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Tag Archives: Autumn

Autumn Promises

In preparing a short presentation on mindfulness in daily life and autumn, I ended up writing a poem about autumn. More than writing, I reflected on how I understand seasonal cycles, including the equinox we experienced on the weekend.

I considered how I define phenomena. For example, autumn or fall was defined by my teaching with phrases such as “see you in the fall, school begins in the fall, and have a good summer, see you in the fall for school.” Nature does not define autumn quite so neatly.

Yes, there is a moment where the time from the longest and shortest days of sunlight is exactly balanced, but Nature and her other living beings are responding according to instinct and invisiable cues, not on artificial times. Trees are slow to change colour and shed their leaves this year, the rabbits in the yard are still brown/grey, and the geese are still gathering to feast on the grain left in farmers’ fields.

For me, autumn is a beautiful mix of the other seasons. On my walks, I experience the cool wind hinting of winter, the warmth of the sun suggesting summer is not gone, and the smell of decay to prepare the way for spring renewal and rejuvenation.

As well, there many metaphors and carry in our daily lives. Understood as a time of harvest, gathering, and bounty, autumn reminds me to be mindful of those moments when we gather, the memories and stories we gather to share with one another, and the readying for dormant times in life vital to our rejuvenation. This happens at all times of the year.

Another aspect of reflecting, preparing, and presenting was I felt rejuvenated. I am not teaching this fall and have been a bit down. Yesterday, I felt presenting and the writing that went with it put some “spring” in my step to be a little punny. I recording the presentation as a series of videos to upload and to put some of my poems into a book to publish.

Autumn arrives unannounced,

Alluding to other seasons

Touching body and soul as I walk.

Cool breeze;

Winter’s promise of dormant moments,

Readying for rebirth.

Afternoon sun chasing chill,

Warming body and soul,

Hinting summer remains.

Vibrant aesthetics;

 Artist colouring leave from Her palette,

Hanging above; fallen mates carpet ground.

Secluded, shaded, dampness,

Rich aroma of decay,

Spring depends on fall’s work.

Is there a typical autumn day?

Is there a typical autumn moment?

Nature whispers, “Maybe; Maybe not.”

This was a picture I took several years ago in the river valley. I remember the aroma of decay as it had been a cool and wet fall followed by some warmth.

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Leaving Home

I posted Taylor Mali’s poem, Undivided Attention, the other day and found my way to his website. He taught for several years in the New York City school system and he has lesson plans on the site. I tried one with the students that examines the difference between the literal and figurative on Thursday.

Mali posed provocative questions and students wrote short paragraphs. Examples of these questions are “What happens to the dreams you don’t remember?”; “Which letter of the alphabet is the most intelligent”; and “Do leaves look forward to falling in autumn? Or do they hand on for dear life?” Students struggled as one of the instructions was to not explicitly name the thing in the question. They were to artfully describe their letter, the leaves, or what happens to dreams and present them in figuratively and not literally. There was a lot of conversation and some writing.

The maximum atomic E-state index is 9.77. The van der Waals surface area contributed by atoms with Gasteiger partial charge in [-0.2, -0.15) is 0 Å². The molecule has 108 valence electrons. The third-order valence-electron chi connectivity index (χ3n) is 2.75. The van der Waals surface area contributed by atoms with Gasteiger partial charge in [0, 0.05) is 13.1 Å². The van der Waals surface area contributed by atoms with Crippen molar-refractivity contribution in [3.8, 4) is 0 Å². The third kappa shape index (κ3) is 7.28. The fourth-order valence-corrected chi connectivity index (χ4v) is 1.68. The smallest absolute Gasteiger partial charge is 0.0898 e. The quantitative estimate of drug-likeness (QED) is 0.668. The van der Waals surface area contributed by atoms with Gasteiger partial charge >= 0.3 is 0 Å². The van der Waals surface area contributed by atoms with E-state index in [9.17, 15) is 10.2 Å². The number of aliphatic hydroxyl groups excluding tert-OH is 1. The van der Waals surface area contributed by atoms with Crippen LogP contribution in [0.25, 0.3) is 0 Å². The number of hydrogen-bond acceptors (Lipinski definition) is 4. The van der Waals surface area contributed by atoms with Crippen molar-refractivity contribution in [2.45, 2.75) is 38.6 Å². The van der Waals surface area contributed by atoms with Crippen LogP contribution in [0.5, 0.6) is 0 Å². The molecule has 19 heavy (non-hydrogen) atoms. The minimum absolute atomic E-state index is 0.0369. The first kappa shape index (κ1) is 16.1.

I took matters into my hands and wrote a short paragraph. I wrote on the fly so the language is a bit passive and words i.e. visage were not the right ones. Visage is French for face so would not have glanced around. When I model, I find the students make more progress.

“He frantically clung to life fighting a losing battle against nature and her forces. At wit’s end, he valiantly, vainly hung on not submitting to a cyclical reality. He sensed loneliness and not solitude. Assisted by gentle breezes his discoloured visage glanced furtively around. He was in this alone. His colleagues humbly had moved on ahead of him finding their way to become humus and rebirth in the next spring. What to do now? He realized this was not the end he had planned for and took his leave that autumn day. His job done and he wafted towards his destiny.”

Today, I crafted this into a poem. The language is a little more active and I hid the topic. The answer is in the tags.

Frantically he clings to life,

He wages a futile battle versus Nature,

Against all her marshaled forces.

Valiantly, he struggles,

Unwilling to let go,

He wages this vain battle.

He senses loneliness;

His, a solitary stance–

Sans ally.

Today, a gentle breeze rustles only him;

His discoloured visage turns–

And, he glances furtively about.

Colleagues, long departed

Humbly headed home

They add a new, rich layer.

Silent humus and rebirth whispers,

Come, ready Mother Earth

Help prepare Her new garden.

Not the end he desired,

But, this past season’s calling is complete,

Wisdom speaks and he lets go.

Downward, he gently falls

And, his job is complete

Gracefully, he alights.

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